Sussex Hospital Helps in Probe of Shipwreck Mystery - WBOC-TV 16, Delmarvas News Leader, FOX 21 -

Reported by Michael Lopardi

Sussex Hospital Helps in Probe of Shipwreck Mystery

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On Wednesday, radiology staff at Beebe Medical Center X-rayed multiple artifacts pulled from the waters of the Roosevelt Inlet near Lewes. (Photo: WBOC) On Wednesday, radiology staff at Beebe Medical Center X-rayed multiple artifacts pulled from the waters of the Roosevelt Inlet near Lewes. (Photo: WBOC)
The pieces belong to an unidentified shipwreck about 15 feet below the surface but are too difficult to identify by plain eye. (Photo: WBOC) The pieces belong to an unidentified shipwreck about 15 feet below the surface but are too difficult to identify by plain eye. (Photo: WBOC)

LEWES, Del.- Delaware archaeologists turned to a Sussex County hospital this week hoping to find some clues surrounding a marine mystery.

On Wednesday, radiology staff at Beebe Medical Center X-rayed multiple artifacts pulled from the waters of the Roosevelt Inlet near Lewes.
 
The pieces belong to an unidentified shipwreck about 15 feet below the surface but are too difficult to identify by plain eye. The hope was an X-ray could provide an inside look at artifacts that may help identify the sunken vessel.
 
"We're using techniques we've never really used before," radiology technician Josh Wyatt said. "It was through trial and error that we got the images we got."
 
The vessel was first discovered by accident during a beach replenishment project in 2004, archaeologist Faye Stocum said. Thousands of artifacts from the shipwreck were pulled from the water during a dive operation about two years later or washed ashore, Stocum said. Initial guesses from experts suggest the ship went down no earlier than 1772 and possibly as late as 1780.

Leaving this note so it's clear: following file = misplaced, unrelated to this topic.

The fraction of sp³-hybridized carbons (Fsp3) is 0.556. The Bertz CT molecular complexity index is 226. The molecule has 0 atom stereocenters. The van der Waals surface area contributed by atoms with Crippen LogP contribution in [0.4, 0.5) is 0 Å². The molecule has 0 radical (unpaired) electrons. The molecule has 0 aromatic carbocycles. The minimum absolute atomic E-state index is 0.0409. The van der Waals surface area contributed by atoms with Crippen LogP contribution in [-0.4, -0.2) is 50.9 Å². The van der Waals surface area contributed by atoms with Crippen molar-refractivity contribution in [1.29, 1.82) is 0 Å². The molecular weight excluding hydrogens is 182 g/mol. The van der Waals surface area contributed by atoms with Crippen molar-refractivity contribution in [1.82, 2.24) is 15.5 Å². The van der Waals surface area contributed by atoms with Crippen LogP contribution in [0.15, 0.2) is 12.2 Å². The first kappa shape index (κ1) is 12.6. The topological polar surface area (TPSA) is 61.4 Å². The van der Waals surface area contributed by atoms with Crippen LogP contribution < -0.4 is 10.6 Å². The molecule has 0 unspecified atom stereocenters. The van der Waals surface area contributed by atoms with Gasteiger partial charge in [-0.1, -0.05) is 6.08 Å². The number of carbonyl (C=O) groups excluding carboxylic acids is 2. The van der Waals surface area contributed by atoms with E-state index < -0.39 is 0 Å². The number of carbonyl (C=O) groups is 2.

Stocum arrived at Beebe with a green shoe box full of items, including a cylinder-shaped object believed to be an old piece of medical equipment, possibly a syringe. The problem, the outer shell was so dense even the equipment had trouble penetrating the covering.
 
Images of another item, believed to be a piece of wax, showed small metal objects inside similar to safety pins. Stocum quickly noted that the safety pin had not yet been invented at the time of the perceived sinking.
 
"The other objects were solid metal so they're nearly impossible to penetrate," Wyatt said. "It was difficult to see what's inside them."
 
Artifacts from the shipwreck site first started washing ashore several years ago. Some archaeologists have suggested the items belong to the Severn, a British trade ship that went down in a rare May snow storm in the 1770s, Stocum said.
 
Historical accounts say the captain and crew survived but the ship's journey to Philadelphia was cut short. However, not everyone is so sure this ship is the Severn.
 
Stocum left the hospital with few definite answers, but perhaps a small step closer to proving this mystery's missing piece - the ship's identity.
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